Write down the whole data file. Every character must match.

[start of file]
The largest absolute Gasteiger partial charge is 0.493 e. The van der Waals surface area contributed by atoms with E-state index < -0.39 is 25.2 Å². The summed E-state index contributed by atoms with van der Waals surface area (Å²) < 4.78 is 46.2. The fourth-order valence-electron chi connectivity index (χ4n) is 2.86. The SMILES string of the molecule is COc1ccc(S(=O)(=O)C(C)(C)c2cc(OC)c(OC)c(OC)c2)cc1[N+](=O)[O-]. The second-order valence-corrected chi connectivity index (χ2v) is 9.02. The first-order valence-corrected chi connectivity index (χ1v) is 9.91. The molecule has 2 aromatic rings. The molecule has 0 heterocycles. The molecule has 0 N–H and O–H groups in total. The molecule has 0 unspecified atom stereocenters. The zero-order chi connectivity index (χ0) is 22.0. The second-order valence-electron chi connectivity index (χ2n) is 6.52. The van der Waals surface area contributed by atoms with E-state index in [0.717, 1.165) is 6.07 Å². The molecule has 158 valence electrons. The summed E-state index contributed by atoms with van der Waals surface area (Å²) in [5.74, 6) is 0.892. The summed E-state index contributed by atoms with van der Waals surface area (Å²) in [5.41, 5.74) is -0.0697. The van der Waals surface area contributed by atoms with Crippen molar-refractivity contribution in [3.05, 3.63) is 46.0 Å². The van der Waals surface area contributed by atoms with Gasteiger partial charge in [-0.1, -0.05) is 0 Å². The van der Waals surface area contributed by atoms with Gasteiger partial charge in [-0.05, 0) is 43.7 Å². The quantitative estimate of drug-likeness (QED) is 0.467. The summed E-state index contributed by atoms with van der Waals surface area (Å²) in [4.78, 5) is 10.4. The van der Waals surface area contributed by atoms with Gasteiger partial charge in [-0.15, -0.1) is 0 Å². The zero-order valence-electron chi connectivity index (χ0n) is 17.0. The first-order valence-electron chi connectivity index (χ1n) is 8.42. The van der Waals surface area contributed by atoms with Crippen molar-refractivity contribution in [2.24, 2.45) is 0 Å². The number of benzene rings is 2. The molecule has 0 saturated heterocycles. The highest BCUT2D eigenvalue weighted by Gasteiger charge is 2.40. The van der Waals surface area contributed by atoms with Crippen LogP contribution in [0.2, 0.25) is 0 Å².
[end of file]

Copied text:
The largest absolute Gasteiger partial charge is 0.493 e. The van der Waals surface area contributed by atoms with E-state index < -0.39 is 25.2 Å². The summed E-state index contributed by atoms with van der Waals surface area (Å²) < 4.78 is 46.2. The fourth-order valence-electron chi connectivity index (χ4n) is 2.86. The SMILES string of the molecule is COc1ccc(S(=O)(=O)C(C)(C)c2cc(OC)c(OC)c(OC)c2)cc1[N+](=O)[O-]. The second-order valence-corrected chi connectivity index (χ2v) is 9.02. The first-order valence-corrected chi connectivity index (χ1v) is 9.91. The molecule has 2 aromatic rings. The molecule has 0 heterocycles. The molecule has 0 N–H and O–H groups in total. The molecule has 0 unspecified atom stereocenters. The zero-order chi connectivity index (χ0) is 22.0. The second-order valence-electron chi connectivity index (χ2n) is 6.52. The van der Waals surface area contributed by atoms with E-state index in [0.717, 1.165) is 6.07 Å². The molecule has 158 valence electrons. The summed E-state index contributed by atoms with van der Waals surface area (Å²) in [5.74, 6) is 0.892. The summed E-state index contributed by atoms with van der Waals surface area (Å²) in [5.41, 5.74) is -0.0697. The van der Waals surface area contributed by atoms with Crippen molar-refractivity contribution in [3.05, 3.63) is 46.0 Å². The van der Waals surface area contributed by atoms with Gasteiger partial charge in [-0.1, -0.05) is 0 Å². The van der Waals surface area contributed by atoms with Gasteiger partial charge in [-0.05, 0) is 43.7 Å². The quantitative estimate of drug-likeness (QED) is 0.467. The summed E-state index contributed by atoms with van der Waals surface area (Å²) in [4.78, 5) is 10.4. The van der Waals surface area contributed by atoms with Gasteiger partial charge in [-0.15, -0.1) is 0 Å². The zero-order valence-electron chi connectivity index (χ0n) is 17.0. The first-order valence-electron chi connectivity index (χ1n) is 8.42. The van der Waals surface area contributed by atoms with Crippen molar-refractivity contribution in [2.24, 2.45) is 0 Å². The number of benzene rings is 2. The molecule has 0 saturated heterocycles. The highest BCUT2D eigenvalue weighted by Gasteiger charge is 2.40. The van der Waals surface area contributed by atoms with Crippen LogP contribution in [0.2, 0.25) is 0 Å².